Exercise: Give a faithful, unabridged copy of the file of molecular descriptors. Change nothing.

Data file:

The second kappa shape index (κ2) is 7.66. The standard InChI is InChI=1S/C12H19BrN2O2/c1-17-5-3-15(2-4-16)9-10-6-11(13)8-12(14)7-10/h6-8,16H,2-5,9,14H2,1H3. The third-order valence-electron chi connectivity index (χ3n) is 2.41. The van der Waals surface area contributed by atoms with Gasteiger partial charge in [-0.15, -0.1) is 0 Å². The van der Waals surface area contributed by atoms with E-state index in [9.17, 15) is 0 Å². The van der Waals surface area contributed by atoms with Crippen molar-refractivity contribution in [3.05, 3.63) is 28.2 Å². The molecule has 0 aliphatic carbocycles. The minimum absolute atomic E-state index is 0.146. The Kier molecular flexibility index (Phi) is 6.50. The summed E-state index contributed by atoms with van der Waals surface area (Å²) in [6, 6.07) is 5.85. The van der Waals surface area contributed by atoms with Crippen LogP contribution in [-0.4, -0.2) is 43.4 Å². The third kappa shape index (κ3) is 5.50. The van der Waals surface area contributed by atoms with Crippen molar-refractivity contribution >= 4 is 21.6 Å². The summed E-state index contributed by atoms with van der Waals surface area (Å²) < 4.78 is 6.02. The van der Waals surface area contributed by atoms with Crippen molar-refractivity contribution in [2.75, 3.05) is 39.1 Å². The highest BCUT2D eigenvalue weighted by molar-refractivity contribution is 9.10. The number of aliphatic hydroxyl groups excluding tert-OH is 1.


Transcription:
The second kappa shape index (κ2) is 7.66. The standard InChI is InChI=1S/C12H19BrN2O2/c1-17-5-3-15(2-4-16)9-10-6-11(13)8-12(14)7-10/h6-8,16H,2-5,9,14H2,1H3. The third-order valence-electron chi connectivity index (χ3n) is 2.41. The van der Waals surface area contributed by atoms with Gasteiger partial charge in [-0.15, -0.1) is 0 Å². The van der Waals surface area contributed by atoms with E-state index in [9.17, 15) is 0 Å². The van der Waals surface area contributed by atoms with Crippen molar-refractivity contribution in [3.05, 3.63) is 28.2 Å². The molecule has 0 aliphatic carbocycles. The minimum absolute atomic E-state index is 0.146. The Kier molecular flexibility index (Phi) is 6.50. The summed E-state index contributed by atoms with van der Waals surface area (Å²) in [6, 6.07) is 5.85. The van der Waals surface area contributed by atoms with Crippen LogP contribution in [-0.4, -0.2) is 43.4 Å². The third kappa shape index (κ3) is 5.50. The van der Waals surface area contributed by atoms with Crippen molar-refractivity contribution >= 4 is 21.6 Å². The summed E-state index contributed by atoms with van der Waals surface area (Å²) < 4.78 is 6.02. The van der Waals surface area contributed by atoms with Crippen molar-refractivity contribution in [2.75, 3.05) is 39.1 Å². The highest BCUT2D eigenvalue weighted by molar-refractivity contribution is 9.10. The number of aliphatic hydroxyl groups excluding tert-OH is 1.